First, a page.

According to McPherson3, people generally attain full physical maturity and their maximal levels of energy and strength sometime in their early 20s, after which there is gradual and progressive decline in the structure and function of the body’s various components. Again, the important points here are that there is tremendous individual variability in the rates in which these declines take place, and the declines, in normal aging, are very, very gradual. Also, there is a strong correlation between a person’s physical exercise or activity level and his or her level of physical and mental health.
The following is a very brief summary of normal, age-related physical and sensory changes.4
Central nervous system (CNS)
The CNS begins to slow down with age, which means that reaction or response times become slower, fatigue sets in sooner, hand tremors may appear, and certain tasks may be performed more slowly (but likely just as well as before).
There are decreases in strength and endurance (although the rate and degree of loss in these areas seems to be highly correlated with the frequency and intensity of the person’s activity level over time); declines in the muscular system increase the chances of falls.
There are decreases in the maximum heart rate attainable and increases in blood pressure. These factors combine to hasten the onset of fatigue. As well, arteriosclerosis (―hardening of the arteries‖) and atherosclerosis (hardening and narrowing of the arterial walls), though not aspects of normal aging, are nevertheless common age-related diseases that are more prevalent in men than women.
The respiratory system experiences decreases in efficiency, which in turn decreases intake and transportation of oxygen to organs and muscles. Again, this means that older people tend to experience fatigue following physical activity, which may have implications for recreational and social activities.
Normal age-related changes to the structure and function of the eye include a thickening of the lens and a decrease in the diameter of the pupil, both of which limit the amount of light that reaches the retina. This means that older people generally require more light when reading or undertaking other activities. There also is less flexibility in the lens (presbyopia), which limits a person’s ability to focus on objects at varying distances, and decreases in a person’s ability to adapt to darkness, glare, and rapidly changing light levels. In addition, with age many people lose the ability to detect or differentiate between blue, green and violet tones. While none of these normal age-related changes are fully disabling, they can be upsetting to the individual and disruptive to everyday life activities.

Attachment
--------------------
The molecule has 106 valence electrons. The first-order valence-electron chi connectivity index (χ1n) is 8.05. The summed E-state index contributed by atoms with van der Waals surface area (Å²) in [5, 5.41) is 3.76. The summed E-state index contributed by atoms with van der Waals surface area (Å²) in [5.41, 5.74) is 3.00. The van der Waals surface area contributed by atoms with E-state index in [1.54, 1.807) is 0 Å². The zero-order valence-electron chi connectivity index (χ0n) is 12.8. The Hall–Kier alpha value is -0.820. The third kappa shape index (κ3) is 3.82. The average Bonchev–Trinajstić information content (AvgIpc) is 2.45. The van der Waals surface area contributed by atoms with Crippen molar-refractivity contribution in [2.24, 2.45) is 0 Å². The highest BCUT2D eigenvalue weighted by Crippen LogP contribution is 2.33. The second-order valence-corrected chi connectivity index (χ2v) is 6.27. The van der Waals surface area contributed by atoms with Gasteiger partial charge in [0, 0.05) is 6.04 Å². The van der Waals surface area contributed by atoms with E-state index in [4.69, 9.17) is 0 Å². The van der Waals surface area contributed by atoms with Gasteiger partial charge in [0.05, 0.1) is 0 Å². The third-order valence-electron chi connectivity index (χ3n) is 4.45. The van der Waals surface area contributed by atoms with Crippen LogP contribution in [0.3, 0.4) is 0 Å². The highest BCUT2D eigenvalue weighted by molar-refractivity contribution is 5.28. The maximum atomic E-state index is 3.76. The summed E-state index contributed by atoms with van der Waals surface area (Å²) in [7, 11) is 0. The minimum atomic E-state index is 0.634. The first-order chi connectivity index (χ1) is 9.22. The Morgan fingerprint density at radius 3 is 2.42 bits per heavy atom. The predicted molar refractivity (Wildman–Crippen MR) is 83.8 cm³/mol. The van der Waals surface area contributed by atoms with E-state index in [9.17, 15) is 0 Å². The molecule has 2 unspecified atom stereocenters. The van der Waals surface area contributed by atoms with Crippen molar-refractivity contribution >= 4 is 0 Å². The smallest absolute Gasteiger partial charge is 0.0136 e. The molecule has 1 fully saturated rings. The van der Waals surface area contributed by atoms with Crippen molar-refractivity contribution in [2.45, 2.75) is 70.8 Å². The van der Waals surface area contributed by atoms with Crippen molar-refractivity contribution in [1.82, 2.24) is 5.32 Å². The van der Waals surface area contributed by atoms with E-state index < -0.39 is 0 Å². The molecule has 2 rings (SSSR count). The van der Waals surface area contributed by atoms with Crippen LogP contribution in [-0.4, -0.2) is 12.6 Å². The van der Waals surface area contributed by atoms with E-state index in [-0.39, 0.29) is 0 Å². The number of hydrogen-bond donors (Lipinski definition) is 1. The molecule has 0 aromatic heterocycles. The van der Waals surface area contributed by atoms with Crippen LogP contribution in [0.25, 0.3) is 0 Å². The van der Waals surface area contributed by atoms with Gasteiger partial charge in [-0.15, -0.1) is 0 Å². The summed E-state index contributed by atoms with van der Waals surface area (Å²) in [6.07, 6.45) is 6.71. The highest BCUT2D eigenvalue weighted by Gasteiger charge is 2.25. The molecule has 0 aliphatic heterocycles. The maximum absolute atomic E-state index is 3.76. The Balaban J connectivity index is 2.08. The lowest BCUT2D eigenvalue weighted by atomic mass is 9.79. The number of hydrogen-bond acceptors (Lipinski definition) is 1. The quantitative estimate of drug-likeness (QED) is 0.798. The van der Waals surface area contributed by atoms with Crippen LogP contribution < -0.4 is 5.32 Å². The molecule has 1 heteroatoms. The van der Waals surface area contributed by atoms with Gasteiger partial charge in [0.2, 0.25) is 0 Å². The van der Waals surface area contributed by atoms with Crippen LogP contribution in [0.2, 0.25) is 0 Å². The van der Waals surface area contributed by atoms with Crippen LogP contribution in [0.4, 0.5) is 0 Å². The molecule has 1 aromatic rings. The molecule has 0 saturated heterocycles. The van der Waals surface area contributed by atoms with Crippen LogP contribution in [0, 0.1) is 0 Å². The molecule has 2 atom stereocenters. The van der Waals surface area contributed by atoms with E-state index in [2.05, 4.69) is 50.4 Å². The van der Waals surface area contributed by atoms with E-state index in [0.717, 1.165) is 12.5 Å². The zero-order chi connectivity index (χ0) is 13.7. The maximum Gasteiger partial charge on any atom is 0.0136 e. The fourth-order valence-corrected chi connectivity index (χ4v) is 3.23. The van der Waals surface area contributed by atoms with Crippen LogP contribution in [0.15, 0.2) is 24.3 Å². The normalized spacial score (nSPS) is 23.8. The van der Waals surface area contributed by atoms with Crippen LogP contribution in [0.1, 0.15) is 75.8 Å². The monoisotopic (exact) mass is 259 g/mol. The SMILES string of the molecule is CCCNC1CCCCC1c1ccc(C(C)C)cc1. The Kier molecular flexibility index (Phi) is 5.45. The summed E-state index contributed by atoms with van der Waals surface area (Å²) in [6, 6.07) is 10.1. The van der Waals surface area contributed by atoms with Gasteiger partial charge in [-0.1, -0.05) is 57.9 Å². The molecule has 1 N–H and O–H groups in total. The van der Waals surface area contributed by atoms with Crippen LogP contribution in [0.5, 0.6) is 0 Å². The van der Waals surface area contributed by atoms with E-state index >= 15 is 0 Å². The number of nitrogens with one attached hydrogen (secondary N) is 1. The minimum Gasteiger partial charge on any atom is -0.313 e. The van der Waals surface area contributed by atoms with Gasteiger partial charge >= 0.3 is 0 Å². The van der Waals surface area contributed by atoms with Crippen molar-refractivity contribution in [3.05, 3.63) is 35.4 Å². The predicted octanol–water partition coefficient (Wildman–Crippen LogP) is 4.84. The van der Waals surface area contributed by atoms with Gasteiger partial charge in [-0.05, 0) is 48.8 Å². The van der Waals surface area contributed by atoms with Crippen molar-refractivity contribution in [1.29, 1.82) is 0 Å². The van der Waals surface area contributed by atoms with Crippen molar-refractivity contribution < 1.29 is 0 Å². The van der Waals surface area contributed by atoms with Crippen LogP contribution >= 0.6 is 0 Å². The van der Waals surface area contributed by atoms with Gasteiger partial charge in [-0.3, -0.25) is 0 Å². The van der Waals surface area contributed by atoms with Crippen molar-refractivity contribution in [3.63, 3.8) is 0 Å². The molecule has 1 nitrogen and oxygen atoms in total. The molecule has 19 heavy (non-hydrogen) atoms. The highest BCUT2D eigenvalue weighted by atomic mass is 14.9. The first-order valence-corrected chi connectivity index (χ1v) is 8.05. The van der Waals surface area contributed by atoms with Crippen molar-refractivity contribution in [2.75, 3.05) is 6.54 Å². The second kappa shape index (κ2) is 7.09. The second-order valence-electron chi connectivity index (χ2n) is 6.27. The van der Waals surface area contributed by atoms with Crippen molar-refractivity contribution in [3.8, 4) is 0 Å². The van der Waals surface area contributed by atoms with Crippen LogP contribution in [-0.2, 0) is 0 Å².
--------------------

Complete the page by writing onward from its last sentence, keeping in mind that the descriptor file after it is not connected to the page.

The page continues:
At the same time, normal age- related vision changes must be distinguished from age-related eye diseases. Four major eye diseases frequently afflict older people: cataracts, glaucoma, macular degeneration and diabetic retinopathy5. Of these, cataracts are most common. Indeed, just about everyone over the age of 65 has some degree of cataracts, although for most people they are mild and aren’t painful. Cataracts occur when the transparent lens of the eye becomes filmy. For people who have them, cataracts feel like they are looking through a cloud or as though their eyeglasses were daubed with Vaseline. Because cataracts are so common and affect vision in a progressive manner, it may be easy to ignore them. But when cataracts affect vision to the point where the person can no longer undertake everyday tasks, it’s time to go to an ophthalmologist and consider cataract surgery.
As with normal age-related changes in vision, there is a gradual, progressive decline in people’s hearing as a result of aging. Because it is gradual, auditory impairment can be harder to detect, both for the person herself and for others; this can lead to communication problems. In contrast with normal, age-related hearing loss, presbycusis is a major hearing problem and ―the progressive inability to hear higher frequency sounds in music and speech‖ (McPherson, 1983, p.180). This condition most often occurs after age 50 and affects more men than women.
2 The material in this sub-section has been adapted from: Duncan, S. Family Matters: What is Normal Aging?, via: http://www.montana.edu/cpa/news/wwwpb-archives/home/aging.html
3 McPherson, B. (1983). Aging is a Social Process. Toronto: Butterworth and Co.
4 Adapted from McPherson (1983). Pp. 168-170 and 180-182.
5 Information in this sub-section adapted from “Chapter 3: Not-so-normal Aging: The Physical Side”. http://catalogue.pearsoned.co.uk/samplechapter/002863943X.pdf